Although Le Gray proves that a photograph can be made “post-capture” and composed a posteriori, Richter is unable to do the same despite his intention to “make” a photograph and not to imitate one.[45] As already mentioned, Richter uses different ways to evoke or imitate the photographic idiom and techniques, but, as Rajewsky would argue, the artist can only use painting’s own medial possibilities that he puts in practice. Therefore, limited by his own painterly means, Richter could only make an artwork look as if it were a photograph. This “as if” character of the intermedial practice is an aspect that Rajewsky underlines for photorealistic painting,[46] an artistic movement that also brings into play photography in an indirect way.[47] The photorealist painting creates the illusion of photographic quality, giving the impression of a photograph. It thus exists in relation to the photographic medium, which does not manifest itself materially but through painting’s own instruments.[48] For both photorealist works and Richter’s photo-paintings, the absence of photography is imposed as a condition of this “as if” character. Sharing these similar specific medial configurations, neither Richter nor any photorealist can “make a photograph” due to the material constraints and restrictions of their own medium—a painting could appear like, but never become, a photograph. A better look at the artwork would always reveal its discernible identity as painting.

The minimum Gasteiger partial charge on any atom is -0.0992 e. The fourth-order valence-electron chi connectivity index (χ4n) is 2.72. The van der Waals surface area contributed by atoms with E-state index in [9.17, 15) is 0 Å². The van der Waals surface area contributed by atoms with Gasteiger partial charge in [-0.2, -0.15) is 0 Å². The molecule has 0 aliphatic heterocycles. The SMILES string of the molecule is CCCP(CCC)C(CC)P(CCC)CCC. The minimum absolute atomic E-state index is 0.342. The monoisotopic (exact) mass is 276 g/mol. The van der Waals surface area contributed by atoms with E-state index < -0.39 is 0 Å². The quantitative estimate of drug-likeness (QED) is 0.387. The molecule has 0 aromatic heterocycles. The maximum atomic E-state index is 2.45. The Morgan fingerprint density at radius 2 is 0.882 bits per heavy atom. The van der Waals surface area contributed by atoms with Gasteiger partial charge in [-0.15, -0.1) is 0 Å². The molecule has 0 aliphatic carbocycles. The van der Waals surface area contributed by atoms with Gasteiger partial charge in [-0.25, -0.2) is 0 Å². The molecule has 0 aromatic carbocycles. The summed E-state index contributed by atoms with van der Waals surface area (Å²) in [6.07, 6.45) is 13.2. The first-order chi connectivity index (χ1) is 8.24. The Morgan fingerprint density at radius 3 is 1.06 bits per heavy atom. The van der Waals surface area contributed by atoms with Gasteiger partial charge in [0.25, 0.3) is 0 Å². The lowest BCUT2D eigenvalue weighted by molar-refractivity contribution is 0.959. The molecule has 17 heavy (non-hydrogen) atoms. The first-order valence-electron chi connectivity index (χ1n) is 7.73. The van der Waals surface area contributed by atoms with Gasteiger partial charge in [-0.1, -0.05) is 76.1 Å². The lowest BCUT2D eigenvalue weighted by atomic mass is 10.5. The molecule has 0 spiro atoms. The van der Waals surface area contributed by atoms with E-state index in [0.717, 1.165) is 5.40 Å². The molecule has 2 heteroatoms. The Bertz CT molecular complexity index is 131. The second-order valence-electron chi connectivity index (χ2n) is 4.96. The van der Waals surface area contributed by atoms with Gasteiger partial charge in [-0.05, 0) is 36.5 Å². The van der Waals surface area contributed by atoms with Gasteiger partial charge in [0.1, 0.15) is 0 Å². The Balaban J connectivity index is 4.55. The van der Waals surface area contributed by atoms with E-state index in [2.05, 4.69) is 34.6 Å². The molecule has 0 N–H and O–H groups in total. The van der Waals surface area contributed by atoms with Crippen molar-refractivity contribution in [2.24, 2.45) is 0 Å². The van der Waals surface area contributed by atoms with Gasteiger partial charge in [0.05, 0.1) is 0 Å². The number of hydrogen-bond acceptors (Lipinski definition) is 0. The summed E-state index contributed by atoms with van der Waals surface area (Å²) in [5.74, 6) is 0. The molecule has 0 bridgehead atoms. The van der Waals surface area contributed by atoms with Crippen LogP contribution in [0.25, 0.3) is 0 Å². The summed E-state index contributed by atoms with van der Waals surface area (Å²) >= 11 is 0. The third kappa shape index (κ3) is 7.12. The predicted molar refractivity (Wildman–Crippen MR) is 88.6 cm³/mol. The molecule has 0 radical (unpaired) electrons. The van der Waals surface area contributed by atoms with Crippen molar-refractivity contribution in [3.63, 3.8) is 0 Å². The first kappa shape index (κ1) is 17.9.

However, even though Richter’s photo-paintings overlap with photorealism during the late 1960s and early 1970s, and although he participated in various photorealistic exhibitions,[49] the artist would not affiliate himself with the movement. As opposed to photorealists, Richter does not aspire to achieve an artistic result but, as mentioned earlier, a blurred and flawed photography. Contrary to photorealist canvases that are even “more perfect than the camera,”[50] as the painter insists, Richter’s “as if” quality does not result from the reproduction of photography’s realistic aspect, whose rendering is photorealists’ most important objective. For Richter, it is the rendering of all the defaults, which actually destroy this illusion of depicting photographic reality, that make a canvas appear as a photographic image.

b) Seestück (See-See)’s intra-mediality: Gustave Courbet’s and Gerhard Richter’s waves